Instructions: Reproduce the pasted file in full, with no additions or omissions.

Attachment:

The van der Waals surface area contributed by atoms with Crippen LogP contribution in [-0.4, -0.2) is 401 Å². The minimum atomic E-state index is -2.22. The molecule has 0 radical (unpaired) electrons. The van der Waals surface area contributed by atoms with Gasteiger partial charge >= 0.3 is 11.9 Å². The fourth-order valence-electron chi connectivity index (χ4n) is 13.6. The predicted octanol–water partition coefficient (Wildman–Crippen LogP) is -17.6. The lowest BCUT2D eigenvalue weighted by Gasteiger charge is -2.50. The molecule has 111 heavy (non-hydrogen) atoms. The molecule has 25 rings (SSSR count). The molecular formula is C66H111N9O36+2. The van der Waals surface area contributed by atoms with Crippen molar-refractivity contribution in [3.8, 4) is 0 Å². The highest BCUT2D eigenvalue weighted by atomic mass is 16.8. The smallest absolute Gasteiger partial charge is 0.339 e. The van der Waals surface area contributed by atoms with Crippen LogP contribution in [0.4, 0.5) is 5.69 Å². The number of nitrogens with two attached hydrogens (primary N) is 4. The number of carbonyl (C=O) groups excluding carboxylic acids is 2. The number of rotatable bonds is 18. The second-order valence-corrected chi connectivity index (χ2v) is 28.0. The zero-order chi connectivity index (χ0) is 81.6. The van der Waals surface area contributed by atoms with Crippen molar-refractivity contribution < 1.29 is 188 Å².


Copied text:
The van der Waals surface area contributed by atoms with Crippen LogP contribution in [-0.4, -0.2) is 401 Å². The minimum atomic E-state index is -2.22. The molecule has 0 radical (unpaired) electrons. The van der Waals surface area contributed by atoms with Gasteiger partial charge >= 0.3 is 11.9 Å². The fourth-order valence-electron chi connectivity index (χ4n) is 13.6. The predicted octanol–water partition coefficient (Wildman–Crippen LogP) is -17.6. The lowest BCUT2D eigenvalue weighted by Gasteiger charge is -2.50. The molecule has 111 heavy (non-hydrogen) atoms. The molecule has 25 rings (SSSR count). The molecular formula is C66H111N9O36+2. The van der Waals surface area contributed by atoms with Crippen molar-refractivity contribution in [3.8, 4) is 0 Å². The highest BCUT2D eigenvalue weighted by atomic mass is 16.8. The smallest absolute Gasteiger partial charge is 0.339 e. The van der Waals surface area contributed by atoms with Crippen LogP contribution in [0.4, 0.5) is 5.69 Å². The number of nitrogens with two attached hydrogens (primary N) is 4. The number of carbonyl (C=O) groups excluding carboxylic acids is 2. The number of rotatable bonds is 18. The second-order valence-corrected chi connectivity index (χ2v) is 28.0. The zero-order chi connectivity index (χ0) is 81.6. The van der Waals surface area contributed by atoms with Crippen molar-refractivity contribution < 1.29 is 188 Å².